Stroke: Bethany, part 2

Bethany Sinfield, from Bedfordshire, was 17 when she suffered a stroke leaving her with a brain injury. In this Q&A, she talks about her experience. 

Published: October 2015. Date of brain injury: 2012 (young person aged 17 years). Can you tell us a little bit about your brain injury? When I was 17, I suffered a huge brainstem stroke. It may have been caused by a combination of a hole in my heart and the contraceptive pill. My parents were simply told I'd not walk or talk again and would need to be always fed via a tube.  Bethany in hospital after suffering a stroke What were your thoughts when you were given the news? Devastated. It was definitely a very dark moment for my parents and I. When I heard the news, I thought 'well I can't just stay like this, I'm only 17'. So I pushed myself.  In the early days is there anything you wished the doctors had done differently that would have helped?          I simply wish the doctors in A&E had detected a stroke earlier otherwise I’d probably be in a totally different scenario. But honestly, I was treated really well by all nurses and therapists that I came across so they couldn’t have done anymore really. Tell us a little bit about life since the brain injury. Early on after my stroke, I had a lot of therapy i.e physiotherapy, speech therapy and occupational therapy, I really pushed myself to get where I am today. I still have left-sided weakness but it does move. Having been told I wouldn't walk or talk again to now doing both, I’m pretty happy. It's not perfect but it’s okay. 
Bethany walking with her mumWhat were other people's reactions to your brain injury?        Shock! People don't quite believe it because I was only 17 years old. My parents on the other hand stayed by my side throughout everything. They are my everything.
What are the remaining effects of the brain injury and can you share some of the strategies you use to help? I have several deficits; I cannot use my left arm and my leg doesn’t move as well so I walk with a different gait. My cranial nerves are damaged so my speech sounds a little slurred. I don’t really have any strategies; I act myself and if people find that odd, so be it! But I did listen to music a lot to help calm me if I got nervous or stressed out.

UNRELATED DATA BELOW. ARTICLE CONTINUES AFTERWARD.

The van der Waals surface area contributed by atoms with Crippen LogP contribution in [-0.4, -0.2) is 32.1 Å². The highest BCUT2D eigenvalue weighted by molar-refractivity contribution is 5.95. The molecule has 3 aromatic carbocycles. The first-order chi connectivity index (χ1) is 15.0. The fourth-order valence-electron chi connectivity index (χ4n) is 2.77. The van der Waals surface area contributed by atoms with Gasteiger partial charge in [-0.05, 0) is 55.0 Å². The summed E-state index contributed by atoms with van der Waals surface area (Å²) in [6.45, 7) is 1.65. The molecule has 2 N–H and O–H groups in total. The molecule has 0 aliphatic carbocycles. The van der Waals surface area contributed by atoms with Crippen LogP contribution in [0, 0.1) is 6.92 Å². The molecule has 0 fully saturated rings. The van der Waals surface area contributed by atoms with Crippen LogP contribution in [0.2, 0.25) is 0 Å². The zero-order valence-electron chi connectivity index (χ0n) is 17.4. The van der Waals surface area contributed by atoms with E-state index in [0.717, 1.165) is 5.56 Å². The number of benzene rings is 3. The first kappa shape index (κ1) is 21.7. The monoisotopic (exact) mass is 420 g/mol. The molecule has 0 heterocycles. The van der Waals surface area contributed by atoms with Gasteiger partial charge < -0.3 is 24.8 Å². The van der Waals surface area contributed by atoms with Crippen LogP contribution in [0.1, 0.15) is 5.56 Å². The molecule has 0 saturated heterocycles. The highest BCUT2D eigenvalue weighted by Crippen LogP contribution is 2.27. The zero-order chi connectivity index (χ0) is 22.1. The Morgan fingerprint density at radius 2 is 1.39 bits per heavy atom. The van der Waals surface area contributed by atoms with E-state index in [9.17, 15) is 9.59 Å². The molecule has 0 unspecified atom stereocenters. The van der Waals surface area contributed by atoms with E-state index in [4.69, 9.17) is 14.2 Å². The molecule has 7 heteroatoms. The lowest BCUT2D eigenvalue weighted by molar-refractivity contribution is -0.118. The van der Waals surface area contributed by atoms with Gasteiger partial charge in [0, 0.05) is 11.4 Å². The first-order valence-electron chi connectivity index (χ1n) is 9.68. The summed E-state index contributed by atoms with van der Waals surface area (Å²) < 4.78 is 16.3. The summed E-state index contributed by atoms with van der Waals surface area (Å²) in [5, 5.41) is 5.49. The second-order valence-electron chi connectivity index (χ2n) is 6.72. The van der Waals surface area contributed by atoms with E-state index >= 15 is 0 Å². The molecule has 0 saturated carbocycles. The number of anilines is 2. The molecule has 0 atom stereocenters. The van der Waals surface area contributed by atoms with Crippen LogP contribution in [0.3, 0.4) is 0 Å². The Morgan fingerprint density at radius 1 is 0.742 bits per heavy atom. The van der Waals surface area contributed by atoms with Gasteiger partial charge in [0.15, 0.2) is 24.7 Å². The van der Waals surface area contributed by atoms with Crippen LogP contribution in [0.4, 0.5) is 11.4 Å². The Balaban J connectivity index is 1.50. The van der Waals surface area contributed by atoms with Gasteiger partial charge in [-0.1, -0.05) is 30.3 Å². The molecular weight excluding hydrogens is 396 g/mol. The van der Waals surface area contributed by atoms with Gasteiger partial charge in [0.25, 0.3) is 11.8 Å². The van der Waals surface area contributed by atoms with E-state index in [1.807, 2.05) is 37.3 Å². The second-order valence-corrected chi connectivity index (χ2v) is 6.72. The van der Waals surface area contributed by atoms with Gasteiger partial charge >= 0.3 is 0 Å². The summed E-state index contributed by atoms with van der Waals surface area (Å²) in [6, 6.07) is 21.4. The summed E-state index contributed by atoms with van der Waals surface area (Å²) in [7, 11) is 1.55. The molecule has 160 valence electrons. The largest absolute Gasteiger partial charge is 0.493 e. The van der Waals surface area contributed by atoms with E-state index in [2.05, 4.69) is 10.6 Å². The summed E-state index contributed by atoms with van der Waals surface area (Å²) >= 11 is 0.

What are your expectations and hopes for the future? I am currently at Milton Keynes College, studying Psychology, Sociology and English at A Level. After, I would love to go to university and study neuropsychology and brain injury. I campaign and raise awareness for young stroke too, which is so important. I've set up a Twitter page where I'll be writing a blog all about me and young stroke to raise further awareness. In the future I'd love to help stroke survivors and run a successful awareness Twitter page. 
If you could give one piece of advice or encouragement to anyone who is living with a brain injury what would it be?  Do not give up. I know it's said a lot but you really mustn’t. You must go on, even today I'm still achieving things, for example, I passed my driving test last week! So carry on going, don't stop.   Since the above piece, Bethany gave us an update in Summer 2019... If my story was to teach you anything, it is to not give up, and carry on with your life. I took ‘years out’ to recover but I then carried on where I ‘left off’, so to speak. Why should brain injury stop you achieving your dreams? In May 2019, I finished my second year of university, where I am studying Psychology. With regard to my brain injury, I am still seeing a physiotherapist for my arm and leg weakness but not as regular due to my university commitments! In September 2017, I underwent a procedure to help my speech; it was to help my soft palate paralysis in my mouth. Before, it didn’t move to block the air coming out of my nose but now it is a lot better so my speech has improved ie. it is louder and clearer. Again, it’s still not perfect and I do still struggle with it but it’s the best I can get. You can read more about Bethany’s experience here. Bethany now at age 20
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